By Alex P. Vidal
“Each new generation is reared by its predecessor; the latter must therefore improve in order to improve its successor. The movement is circular.”—Emile Durkheim
THERE are signs that the astronomical ascension of Vice President Leni Robredo in Philippine politics from an unknown wife of a not-so-famous cabinet secretary who died in a plane crash during the previous administration, can be compared to that of the late former President Corazon “Cory” Aquino.
When the late strongman former President Ferdinand Marcos was the dominant figure in Philippine politics from 1965 to 1986, no one saw the demise of his political power—until the unknown housewife of a charismatic opposition icon murdered in the tarmac three years earlier, came from nowhere to trounce him in a pre-EDSA uprising snap election.
All the surveys dismally showed “Tita Cory” in the rock bottom even if it was unanimously predicted Marcos would anyway retain his power “by whatever means”. The rest is now history.
Let’s forget the survey. Fidel V. Ramos never topped any of the many surveys dominated by Ramon Mitra, Danding Cojuangco and Miriam Defensor-Santiago during the 1992 presidential election.
Robredo never topped or has not ruled some of the recent reputed surveys except those done in the universities, media institutions and in foreign lands with large Filipino communities.
But what we are witnessing these past months is no longer an ordinary campaign. What has been unfolding is a movement. I don’t need to elaborate on something that is so obvious and palpable.
These were the same “handwritings on the wall” many of us saw when Mrs. Aquino launched her presidential bid in 1985, a year before the February snap election that pitted her against one of Asia’s most powerful dictators.
I will stop from here. I leave the rest of reckoning or calculation to the intelligent readers and let history take its course once again.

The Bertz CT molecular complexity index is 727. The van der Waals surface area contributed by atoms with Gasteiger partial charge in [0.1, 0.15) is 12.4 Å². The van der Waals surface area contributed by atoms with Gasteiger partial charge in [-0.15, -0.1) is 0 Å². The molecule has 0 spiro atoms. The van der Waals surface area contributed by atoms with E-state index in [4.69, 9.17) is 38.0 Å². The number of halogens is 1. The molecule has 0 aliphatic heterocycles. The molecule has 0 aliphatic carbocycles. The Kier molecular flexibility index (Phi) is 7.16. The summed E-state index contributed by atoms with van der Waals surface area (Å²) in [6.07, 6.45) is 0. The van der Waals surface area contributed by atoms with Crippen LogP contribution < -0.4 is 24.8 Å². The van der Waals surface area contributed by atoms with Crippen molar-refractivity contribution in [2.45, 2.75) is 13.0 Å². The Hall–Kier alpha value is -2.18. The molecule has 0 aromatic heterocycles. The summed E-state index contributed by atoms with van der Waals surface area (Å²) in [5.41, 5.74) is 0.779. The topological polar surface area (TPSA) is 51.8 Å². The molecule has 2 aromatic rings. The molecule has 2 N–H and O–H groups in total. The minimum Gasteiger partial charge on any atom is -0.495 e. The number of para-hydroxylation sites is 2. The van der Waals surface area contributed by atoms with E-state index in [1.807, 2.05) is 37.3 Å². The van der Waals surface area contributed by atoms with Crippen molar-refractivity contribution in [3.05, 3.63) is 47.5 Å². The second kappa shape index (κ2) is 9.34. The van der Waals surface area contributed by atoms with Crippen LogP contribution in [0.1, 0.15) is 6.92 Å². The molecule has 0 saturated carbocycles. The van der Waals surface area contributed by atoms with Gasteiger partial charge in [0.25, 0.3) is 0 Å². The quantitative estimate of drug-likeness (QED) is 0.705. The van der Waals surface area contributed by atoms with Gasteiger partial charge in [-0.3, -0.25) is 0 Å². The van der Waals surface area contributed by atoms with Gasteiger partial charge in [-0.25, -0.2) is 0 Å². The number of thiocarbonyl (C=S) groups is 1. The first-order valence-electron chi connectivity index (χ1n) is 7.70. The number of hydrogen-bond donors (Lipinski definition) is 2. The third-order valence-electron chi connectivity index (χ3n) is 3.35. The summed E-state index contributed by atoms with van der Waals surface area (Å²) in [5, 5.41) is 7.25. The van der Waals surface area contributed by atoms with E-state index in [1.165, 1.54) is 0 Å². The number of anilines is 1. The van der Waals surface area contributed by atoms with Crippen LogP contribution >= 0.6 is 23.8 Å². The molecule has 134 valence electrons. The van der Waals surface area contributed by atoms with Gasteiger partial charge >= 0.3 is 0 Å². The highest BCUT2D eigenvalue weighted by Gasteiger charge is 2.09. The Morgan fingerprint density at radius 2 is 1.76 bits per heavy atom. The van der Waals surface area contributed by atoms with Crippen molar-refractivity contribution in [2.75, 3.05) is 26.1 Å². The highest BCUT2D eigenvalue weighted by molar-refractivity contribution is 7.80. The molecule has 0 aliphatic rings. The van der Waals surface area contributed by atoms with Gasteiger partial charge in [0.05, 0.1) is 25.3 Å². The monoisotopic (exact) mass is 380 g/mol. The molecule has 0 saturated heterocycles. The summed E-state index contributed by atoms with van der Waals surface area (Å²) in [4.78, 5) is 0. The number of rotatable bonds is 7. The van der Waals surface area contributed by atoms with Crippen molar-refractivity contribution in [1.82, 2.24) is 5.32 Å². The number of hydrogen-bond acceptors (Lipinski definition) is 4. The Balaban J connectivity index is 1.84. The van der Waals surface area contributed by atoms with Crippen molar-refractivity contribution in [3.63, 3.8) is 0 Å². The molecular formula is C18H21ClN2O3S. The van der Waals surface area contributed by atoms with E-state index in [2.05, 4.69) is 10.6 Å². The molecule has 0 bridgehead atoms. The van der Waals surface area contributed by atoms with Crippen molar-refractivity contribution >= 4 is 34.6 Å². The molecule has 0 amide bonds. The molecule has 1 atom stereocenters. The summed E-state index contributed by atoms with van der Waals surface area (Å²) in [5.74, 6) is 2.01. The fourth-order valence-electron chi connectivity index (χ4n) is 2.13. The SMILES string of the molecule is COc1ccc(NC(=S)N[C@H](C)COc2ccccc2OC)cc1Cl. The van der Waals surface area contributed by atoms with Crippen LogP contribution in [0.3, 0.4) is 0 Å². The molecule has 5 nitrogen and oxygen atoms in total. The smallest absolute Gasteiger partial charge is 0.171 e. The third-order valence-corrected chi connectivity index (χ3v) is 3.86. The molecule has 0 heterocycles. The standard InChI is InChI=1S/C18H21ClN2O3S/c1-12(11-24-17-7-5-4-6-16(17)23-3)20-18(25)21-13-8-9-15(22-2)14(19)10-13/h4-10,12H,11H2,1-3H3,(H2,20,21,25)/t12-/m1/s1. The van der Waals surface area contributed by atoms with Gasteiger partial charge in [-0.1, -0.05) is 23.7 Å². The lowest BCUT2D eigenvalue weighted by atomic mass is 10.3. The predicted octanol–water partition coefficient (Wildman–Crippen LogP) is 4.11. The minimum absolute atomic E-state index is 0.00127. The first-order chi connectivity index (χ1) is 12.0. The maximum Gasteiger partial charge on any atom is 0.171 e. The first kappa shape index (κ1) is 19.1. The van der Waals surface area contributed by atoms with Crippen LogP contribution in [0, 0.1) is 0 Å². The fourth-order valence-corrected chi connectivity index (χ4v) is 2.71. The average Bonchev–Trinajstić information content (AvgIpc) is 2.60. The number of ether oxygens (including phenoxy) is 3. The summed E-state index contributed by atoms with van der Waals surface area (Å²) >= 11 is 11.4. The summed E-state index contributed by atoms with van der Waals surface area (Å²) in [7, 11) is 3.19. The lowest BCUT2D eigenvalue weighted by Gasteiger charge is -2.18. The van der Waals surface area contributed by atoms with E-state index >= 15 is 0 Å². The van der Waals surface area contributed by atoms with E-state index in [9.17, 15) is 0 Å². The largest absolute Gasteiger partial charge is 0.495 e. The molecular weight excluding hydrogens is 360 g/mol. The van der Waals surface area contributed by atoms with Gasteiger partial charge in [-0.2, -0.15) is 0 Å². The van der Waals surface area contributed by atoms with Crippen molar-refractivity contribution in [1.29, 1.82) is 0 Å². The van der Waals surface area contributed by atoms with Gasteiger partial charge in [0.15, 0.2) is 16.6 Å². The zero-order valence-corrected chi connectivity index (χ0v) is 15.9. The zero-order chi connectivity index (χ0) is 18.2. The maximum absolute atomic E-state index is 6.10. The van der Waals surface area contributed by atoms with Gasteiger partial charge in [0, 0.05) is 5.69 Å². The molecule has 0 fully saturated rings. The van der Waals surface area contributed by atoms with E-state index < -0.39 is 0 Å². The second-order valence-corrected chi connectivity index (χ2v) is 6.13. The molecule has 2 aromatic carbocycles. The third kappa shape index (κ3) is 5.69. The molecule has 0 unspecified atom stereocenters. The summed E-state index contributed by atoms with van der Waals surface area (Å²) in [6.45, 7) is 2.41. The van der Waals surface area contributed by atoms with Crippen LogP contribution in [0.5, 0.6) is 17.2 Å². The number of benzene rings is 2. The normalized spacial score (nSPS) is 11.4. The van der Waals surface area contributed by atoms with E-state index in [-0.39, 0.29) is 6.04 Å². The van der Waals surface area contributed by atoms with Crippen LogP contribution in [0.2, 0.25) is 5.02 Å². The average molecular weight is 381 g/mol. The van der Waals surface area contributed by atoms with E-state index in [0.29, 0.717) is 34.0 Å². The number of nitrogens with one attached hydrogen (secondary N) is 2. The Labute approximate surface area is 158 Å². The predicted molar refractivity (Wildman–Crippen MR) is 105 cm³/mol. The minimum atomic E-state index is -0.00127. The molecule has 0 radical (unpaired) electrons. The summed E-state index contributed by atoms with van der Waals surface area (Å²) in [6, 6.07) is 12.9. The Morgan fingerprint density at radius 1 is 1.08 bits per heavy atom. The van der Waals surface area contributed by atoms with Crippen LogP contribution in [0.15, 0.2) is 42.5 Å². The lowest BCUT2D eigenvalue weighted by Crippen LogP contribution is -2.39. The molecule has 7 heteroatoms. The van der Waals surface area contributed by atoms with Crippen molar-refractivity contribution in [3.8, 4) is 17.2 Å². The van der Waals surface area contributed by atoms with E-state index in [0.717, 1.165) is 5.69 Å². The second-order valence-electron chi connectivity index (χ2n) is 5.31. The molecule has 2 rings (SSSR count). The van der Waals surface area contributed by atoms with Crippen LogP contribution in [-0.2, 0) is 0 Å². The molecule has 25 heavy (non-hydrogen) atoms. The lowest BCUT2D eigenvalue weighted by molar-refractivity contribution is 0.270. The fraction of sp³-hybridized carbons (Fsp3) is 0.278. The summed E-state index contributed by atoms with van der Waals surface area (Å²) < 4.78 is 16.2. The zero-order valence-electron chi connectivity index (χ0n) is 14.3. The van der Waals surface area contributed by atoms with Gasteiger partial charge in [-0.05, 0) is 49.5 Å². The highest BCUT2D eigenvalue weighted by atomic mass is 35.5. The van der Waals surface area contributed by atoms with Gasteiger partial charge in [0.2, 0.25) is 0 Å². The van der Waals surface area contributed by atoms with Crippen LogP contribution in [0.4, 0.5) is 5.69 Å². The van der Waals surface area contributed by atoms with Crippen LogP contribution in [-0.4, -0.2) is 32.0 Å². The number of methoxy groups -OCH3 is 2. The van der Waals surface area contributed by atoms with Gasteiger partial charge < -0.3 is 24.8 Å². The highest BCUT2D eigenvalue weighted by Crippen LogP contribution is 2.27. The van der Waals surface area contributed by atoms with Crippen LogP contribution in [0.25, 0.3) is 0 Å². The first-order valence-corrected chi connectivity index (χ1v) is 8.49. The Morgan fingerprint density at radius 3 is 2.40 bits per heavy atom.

IN the past two years, news in the Philippines has been dominated only by two major stories: Covid-19 and illegal drugs bust.
The other news was about politics—the preparations for the May 9, 2022 election—followed by crime stories or about the peace and order.
The rest was about entertainment, sports, economy, animals and climate change.
Covid-19, how the government has been fighting it and how the people have been responding to the vaccination and the travel restrictions and other pandemic-induced protocols; and illegal drugs, how the police have been busting and arresting traffickers, completely were in the prime time news and front pages of major dailies for the last 24 months.
It seems we might soon see the decline of news about Covid-19 once Omicron, the No. 1 producer of a flurry of pandemic stories, will start to move away (it can’t stay in our lives forever, for heaven’s sake) but news about illegal drugs has no ending in sight.
It appears illegal drug trafficking is here to stay and stories about major busts and shooting to death of “armed” traffickers will have a permanent space in the daily news.
With 2022 as the election year in the Philippines, coming second to Covid-19 in as far as major news is concerned, is now politics. Once the official campaign period unwraps, political news will give the pandemic news a run for its money.
That’s the width of an asteroid expected to fly by Earth next week is 3,451 feet.
On January 18, the kilometer-wide asteroid known as 7482 (1994PC1) will pass within 1.2 million miles of our planet, moving at a speed of more than 47,000 miles per hour. Scientists are confident the asteroid will not hit Earth, but it’s the closest it will come for the next two centuries.
(The author, who is now based in New York City, used to be the editor of two local dailies in Iloilo.—Ed)